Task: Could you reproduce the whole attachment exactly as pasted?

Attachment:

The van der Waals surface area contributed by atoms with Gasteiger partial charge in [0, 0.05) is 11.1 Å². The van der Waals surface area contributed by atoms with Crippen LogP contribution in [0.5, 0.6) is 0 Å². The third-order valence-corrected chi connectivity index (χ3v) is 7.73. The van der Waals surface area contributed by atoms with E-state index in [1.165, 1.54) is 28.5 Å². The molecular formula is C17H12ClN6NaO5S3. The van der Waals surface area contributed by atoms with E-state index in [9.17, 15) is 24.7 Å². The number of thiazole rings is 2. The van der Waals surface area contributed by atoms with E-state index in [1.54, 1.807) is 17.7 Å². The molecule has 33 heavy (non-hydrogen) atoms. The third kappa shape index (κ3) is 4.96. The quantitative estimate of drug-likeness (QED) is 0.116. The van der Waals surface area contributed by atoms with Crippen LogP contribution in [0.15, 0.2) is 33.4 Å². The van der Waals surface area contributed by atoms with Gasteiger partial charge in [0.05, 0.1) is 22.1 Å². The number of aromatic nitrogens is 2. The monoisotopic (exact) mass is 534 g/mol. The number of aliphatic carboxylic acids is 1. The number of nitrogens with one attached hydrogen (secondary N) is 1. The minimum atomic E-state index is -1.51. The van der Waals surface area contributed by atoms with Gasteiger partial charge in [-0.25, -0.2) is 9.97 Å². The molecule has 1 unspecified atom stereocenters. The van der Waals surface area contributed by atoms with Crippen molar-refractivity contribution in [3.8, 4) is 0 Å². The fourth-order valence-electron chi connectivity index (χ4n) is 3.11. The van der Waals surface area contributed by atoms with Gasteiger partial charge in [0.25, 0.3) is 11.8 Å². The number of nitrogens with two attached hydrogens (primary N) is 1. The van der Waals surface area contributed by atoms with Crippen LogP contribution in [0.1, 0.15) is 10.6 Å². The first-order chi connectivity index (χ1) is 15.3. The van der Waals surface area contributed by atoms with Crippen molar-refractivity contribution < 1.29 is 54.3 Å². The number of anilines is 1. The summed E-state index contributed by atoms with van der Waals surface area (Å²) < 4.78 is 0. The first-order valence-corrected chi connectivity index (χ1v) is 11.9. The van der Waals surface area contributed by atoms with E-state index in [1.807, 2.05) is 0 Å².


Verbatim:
The van der Waals surface area contributed by atoms with Gasteiger partial charge in [0, 0.05) is 11.1 Å². The van der Waals surface area contributed by atoms with Crippen LogP contribution in [0.5, 0.6) is 0 Å². The third-order valence-corrected chi connectivity index (χ3v) is 7.73. The van der Waals surface area contributed by atoms with E-state index in [1.165, 1.54) is 28.5 Å². The molecular formula is C17H12ClN6NaO5S3. The van der Waals surface area contributed by atoms with E-state index in [9.17, 15) is 24.7 Å². The number of thiazole rings is 2. The van der Waals surface area contributed by atoms with E-state index in [1.54, 1.807) is 17.7 Å². The molecule has 33 heavy (non-hydrogen) atoms. The third kappa shape index (κ3) is 4.96. The quantitative estimate of drug-likeness (QED) is 0.116. The van der Waals surface area contributed by atoms with Crippen LogP contribution in [0.15, 0.2) is 33.4 Å². The van der Waals surface area contributed by atoms with Gasteiger partial charge in [0.05, 0.1) is 22.1 Å². The number of aromatic nitrogens is 2. The monoisotopic (exact) mass is 534 g/mol. The number of aliphatic carboxylic acids is 1. The number of nitrogens with one attached hydrogen (secondary N) is 1. The minimum atomic E-state index is -1.51. The van der Waals surface area contributed by atoms with Gasteiger partial charge in [-0.25, -0.2) is 9.97 Å². The molecule has 1 unspecified atom stereocenters. The van der Waals surface area contributed by atoms with Crippen molar-refractivity contribution in [3.8, 4) is 0 Å². The fourth-order valence-electron chi connectivity index (χ4n) is 3.11. The van der Waals surface area contributed by atoms with Gasteiger partial charge in [0.25, 0.3) is 11.8 Å². The number of nitrogens with two attached hydrogens (primary N) is 1. The van der Waals surface area contributed by atoms with Crippen LogP contribution in [0.1, 0.15) is 10.6 Å². The first-order chi connectivity index (χ1) is 15.3. The van der Waals surface area contributed by atoms with Crippen molar-refractivity contribution < 1.29 is 54.3 Å². The number of anilines is 1. The summed E-state index contributed by atoms with van der Waals surface area (Å²) < 4.78 is 0. The first-order valence-corrected chi connectivity index (χ1v) is 11.9. The van der Waals surface area contributed by atoms with E-state index in [1.807, 2.05) is 0 Å².